“SEX became a magical place. People spent hours there; no one wanted to leave. In it, I created a feeling that was both euphoric and hysterical. You felt an enormous range of possibilities – that whatever was happening couldn’t be predicted, but it was a movement toward a place unknown” – Malcolm McLaren, Musical Paintings
One of the most prescient pieces published about 430 King’s Road in its incarnation as SEX appeared, appropriately enough, in sex magazine Forum in the mid-70s.
And, after more than 35 years, I’ve tracked down the writer and the photographer who, for the first time anywhere, recall the revolutionary retail environment and the sexually-charged photo-shoot featuring future Sex Pistol Steve Jones, performer Chrissie Hynde, radical shop assistant Jordan, film-writer Alan Jones and, of course, Vivienne Westwood.
The feature appeared in the June 1976 issue of the magazine and was written by expat American Forum staffer Len Richmond, later to pen hit British sitcom Agony and Three’s Company (the US version of the UK’s Man About The House). The photographer was Chelsea-based freelance David Dagley.
“In 1973 I’d arrived in the UK from San Francisco with 300 bucks in my pocket and found that I could work as a journalist because nobody cared about whether I had a green card,” explains Richmond down the line from Los Angeles.
Within a couple of years Richmond had been taken on by Phillip Hodson and his wife Anne Hooper at Forum, a monthly pocket-sized publication where sexual relations were surveyed in a serious, non-prurient manner.
Ever on the look-out for subject-matter, Richmond was drawn by the giant pink rubber SEX sign which had been erected on the facade of 430 King’s Road the previous autumn. Richmond also had a personal interest, since his mother owned the second-largest manufacturer and wholesaler of sex toys in the US at that time.
“So, you know, always on the look-out for clients for Mom, I thought I would go see these guys,” says Richmond. “In fact they didn’t stock her products, but I realised that it was a great subject for Forum.
“The leather gear interested me; as a gay guy from San Francisco I was into leather, though I thought the rubber stuff was curious. I hadn’t really hooked into the British love of rubber, the cutting-off of the air, the really constrictive clothing. It kind of horrified me, to be honest, as liberal as I was. But I saw that the t-shirts with the porn extracts were part of the overall act of rebellion. Whatever they could do to piss off people, they would.”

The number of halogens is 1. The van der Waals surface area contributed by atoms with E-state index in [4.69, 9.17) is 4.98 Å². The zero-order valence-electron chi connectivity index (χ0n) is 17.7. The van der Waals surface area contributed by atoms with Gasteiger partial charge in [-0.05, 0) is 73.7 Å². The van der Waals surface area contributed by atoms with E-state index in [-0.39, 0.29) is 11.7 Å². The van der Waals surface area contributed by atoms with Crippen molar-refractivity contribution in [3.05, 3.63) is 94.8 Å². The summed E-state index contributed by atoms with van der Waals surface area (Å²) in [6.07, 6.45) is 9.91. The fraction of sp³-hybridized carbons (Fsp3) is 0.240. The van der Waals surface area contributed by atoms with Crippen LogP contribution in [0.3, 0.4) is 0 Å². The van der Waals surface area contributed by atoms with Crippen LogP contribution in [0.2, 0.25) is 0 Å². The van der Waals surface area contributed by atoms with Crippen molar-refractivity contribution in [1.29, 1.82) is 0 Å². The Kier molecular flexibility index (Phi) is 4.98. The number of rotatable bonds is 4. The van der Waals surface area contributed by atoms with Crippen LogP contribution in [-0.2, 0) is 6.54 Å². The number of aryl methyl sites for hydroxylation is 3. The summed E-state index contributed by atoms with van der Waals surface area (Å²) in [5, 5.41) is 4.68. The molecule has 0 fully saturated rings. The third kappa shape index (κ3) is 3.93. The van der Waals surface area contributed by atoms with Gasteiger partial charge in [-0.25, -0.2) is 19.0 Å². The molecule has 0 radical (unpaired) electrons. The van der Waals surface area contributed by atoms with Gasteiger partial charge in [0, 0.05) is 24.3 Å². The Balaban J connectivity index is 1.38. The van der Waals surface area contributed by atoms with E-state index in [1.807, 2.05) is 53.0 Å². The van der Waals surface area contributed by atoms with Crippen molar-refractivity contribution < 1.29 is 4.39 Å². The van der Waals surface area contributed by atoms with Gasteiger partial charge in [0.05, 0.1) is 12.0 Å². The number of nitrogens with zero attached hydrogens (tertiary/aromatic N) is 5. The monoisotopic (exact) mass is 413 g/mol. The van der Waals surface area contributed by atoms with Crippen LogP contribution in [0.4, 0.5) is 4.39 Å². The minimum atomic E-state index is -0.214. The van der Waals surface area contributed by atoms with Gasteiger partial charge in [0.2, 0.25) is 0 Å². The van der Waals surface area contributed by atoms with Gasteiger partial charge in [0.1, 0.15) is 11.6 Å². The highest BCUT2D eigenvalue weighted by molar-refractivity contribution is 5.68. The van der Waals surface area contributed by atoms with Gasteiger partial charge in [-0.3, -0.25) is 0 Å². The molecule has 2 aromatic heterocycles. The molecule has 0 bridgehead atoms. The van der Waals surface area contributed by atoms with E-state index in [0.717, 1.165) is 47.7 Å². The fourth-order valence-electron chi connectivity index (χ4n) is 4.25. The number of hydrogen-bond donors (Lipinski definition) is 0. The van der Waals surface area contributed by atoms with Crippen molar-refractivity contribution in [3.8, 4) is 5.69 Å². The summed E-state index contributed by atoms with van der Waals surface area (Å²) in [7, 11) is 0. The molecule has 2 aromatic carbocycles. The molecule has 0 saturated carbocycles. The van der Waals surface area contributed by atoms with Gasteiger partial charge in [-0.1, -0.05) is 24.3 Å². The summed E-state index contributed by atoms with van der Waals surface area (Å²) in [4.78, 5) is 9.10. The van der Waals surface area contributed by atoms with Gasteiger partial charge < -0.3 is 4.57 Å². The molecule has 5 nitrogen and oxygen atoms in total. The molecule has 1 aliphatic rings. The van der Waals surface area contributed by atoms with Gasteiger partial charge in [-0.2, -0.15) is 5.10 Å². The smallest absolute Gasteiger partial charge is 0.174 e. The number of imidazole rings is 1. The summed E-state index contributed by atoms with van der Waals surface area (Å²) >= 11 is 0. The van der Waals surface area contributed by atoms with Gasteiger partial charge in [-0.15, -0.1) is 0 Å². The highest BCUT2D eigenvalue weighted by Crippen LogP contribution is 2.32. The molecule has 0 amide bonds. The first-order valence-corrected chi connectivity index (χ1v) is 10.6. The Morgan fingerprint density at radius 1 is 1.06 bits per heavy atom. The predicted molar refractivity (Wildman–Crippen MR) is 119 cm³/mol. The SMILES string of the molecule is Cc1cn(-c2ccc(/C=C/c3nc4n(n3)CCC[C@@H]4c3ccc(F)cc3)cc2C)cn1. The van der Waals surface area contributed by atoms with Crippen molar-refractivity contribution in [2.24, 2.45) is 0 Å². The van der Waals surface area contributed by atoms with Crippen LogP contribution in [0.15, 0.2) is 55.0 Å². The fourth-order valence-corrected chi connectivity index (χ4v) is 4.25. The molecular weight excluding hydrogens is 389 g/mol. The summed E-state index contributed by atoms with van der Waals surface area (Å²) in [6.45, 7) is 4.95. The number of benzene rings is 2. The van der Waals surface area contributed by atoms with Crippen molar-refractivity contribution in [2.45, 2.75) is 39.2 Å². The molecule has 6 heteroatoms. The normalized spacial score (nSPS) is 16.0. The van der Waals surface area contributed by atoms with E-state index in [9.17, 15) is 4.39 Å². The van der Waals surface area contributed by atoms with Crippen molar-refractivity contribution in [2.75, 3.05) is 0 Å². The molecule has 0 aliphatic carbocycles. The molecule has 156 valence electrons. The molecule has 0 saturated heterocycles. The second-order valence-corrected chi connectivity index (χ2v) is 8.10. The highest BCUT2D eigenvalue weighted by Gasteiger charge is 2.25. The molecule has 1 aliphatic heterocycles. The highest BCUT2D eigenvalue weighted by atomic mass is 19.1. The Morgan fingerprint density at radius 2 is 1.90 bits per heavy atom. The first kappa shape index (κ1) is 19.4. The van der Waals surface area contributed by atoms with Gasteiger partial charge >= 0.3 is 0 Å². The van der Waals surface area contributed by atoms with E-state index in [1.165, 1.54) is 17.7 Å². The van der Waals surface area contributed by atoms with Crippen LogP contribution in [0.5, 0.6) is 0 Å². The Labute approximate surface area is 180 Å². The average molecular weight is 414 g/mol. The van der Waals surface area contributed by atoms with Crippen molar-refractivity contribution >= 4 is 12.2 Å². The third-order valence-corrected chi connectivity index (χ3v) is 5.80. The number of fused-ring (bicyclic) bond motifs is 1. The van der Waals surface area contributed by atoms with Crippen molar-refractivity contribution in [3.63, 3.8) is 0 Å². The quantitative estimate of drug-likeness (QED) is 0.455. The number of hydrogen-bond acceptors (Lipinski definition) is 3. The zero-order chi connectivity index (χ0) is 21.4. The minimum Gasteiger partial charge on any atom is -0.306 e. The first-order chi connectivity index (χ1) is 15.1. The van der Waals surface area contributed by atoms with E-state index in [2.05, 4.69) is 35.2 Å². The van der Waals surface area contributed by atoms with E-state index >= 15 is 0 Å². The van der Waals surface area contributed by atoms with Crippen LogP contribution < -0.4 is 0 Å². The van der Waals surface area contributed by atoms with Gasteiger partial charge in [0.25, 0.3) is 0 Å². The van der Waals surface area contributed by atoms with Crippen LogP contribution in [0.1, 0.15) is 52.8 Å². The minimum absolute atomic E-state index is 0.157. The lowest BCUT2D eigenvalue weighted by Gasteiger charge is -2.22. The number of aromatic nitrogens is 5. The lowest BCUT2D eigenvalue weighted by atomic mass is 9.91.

Richmond also suspected that the rubber-wear was part of the arsenal of provocation. “It was another way to say: ‘Nothing bothers us. We’re going to throw this in your face and get a reaction from you.’ I suppose the Sex Pistols were a natural progression of that attitude.”
Richmond distinctly remembers Malcolm McLaren being present on the visit in spring 1976, though he took a back-seat role as Westwood gave the journalist a tour and history of their residence at the site, laced with polemic.
“We’re here to…convert liberate and educate,” said Westwood. “We want to inspire people to have the confidence to live out their fantasies and change. What we’re really making is a political statement with our shop by attempting to attack the system.”
On Richmond’s return for the photo-shoot with Dagley a couple of days later, the atmosphere was very different.
“It was like a party,” says Richmond “Everyone was so wild; I don’t know whether it was drugs or what to put it down to, but they didn’t have any of that British fear of sex. Look, I got laid a lot in England; that’s one of the reasons I stayed 18 years. I found the British were so inhibited about picking each other up that when I went into gay bars and was assertive, I frequently got what I wanted.
“So, to me, everyone in England seemed ashamed of the fact that they had sexual needs. But at the photo-shoot I was in an environment which actually embarrassed me, quite a feat at the time. When the women painted the letters S, E, and X on their buttocks and started sticking their arses into the photographer’s face I thought: ‘This is too hot for Forum! These people are on another planet’.”
Dagley is more phlegmatic. “I could see that this was ground-breaking stuff, but for me it was just another job,” says the photographer, these days largely retired and living outside London. “It was my idea that they write the shop name on their buttocks. I thought it would add another fun element to the session, and they were certainly up for it.”
Included in some shots is Jones in a so-called “Tits” t-shirt and Hynde and an unidentified female in rubber dresses by John Sutcliffe’s company Atomage. A couple of years before he died, McLaren recalled that the red-haired woman was of Jewish extraction and hailed from Finchley, in north-west London.
“The whole tenor of the day was ‘sex is fun, and the more far-out sex is, the more fun it is’,” says Richmond. “In fact, reading my article again after all these years I realise I lost some of the fun of that day. At the time Forum was trying to be legit and I had to focus on the social context, at the expense of a certain amount of the in-your-face irony and sheer silliness.”
So how did the day play out?
“I had to get the hell out of there once we were through,” says Richmond. “It was too much for me, very heterosexually threatening. They were basically saying: ‘Fuck me, fuck me, fuck me’, very into touching and seducing. I don’t know that they would have gone through with it but I could tell they rather enjoyed my fear.
“When I reflect on that day I realise it was a turning point in my life. I was very smug about being so sexually liberated but these people taught me I was still inhibited, a bit behind the times. That was sobering and I was never quite so smug again.”
These days Richmond is a documentarist: his latest film is What If Cannabis Cured Cancer?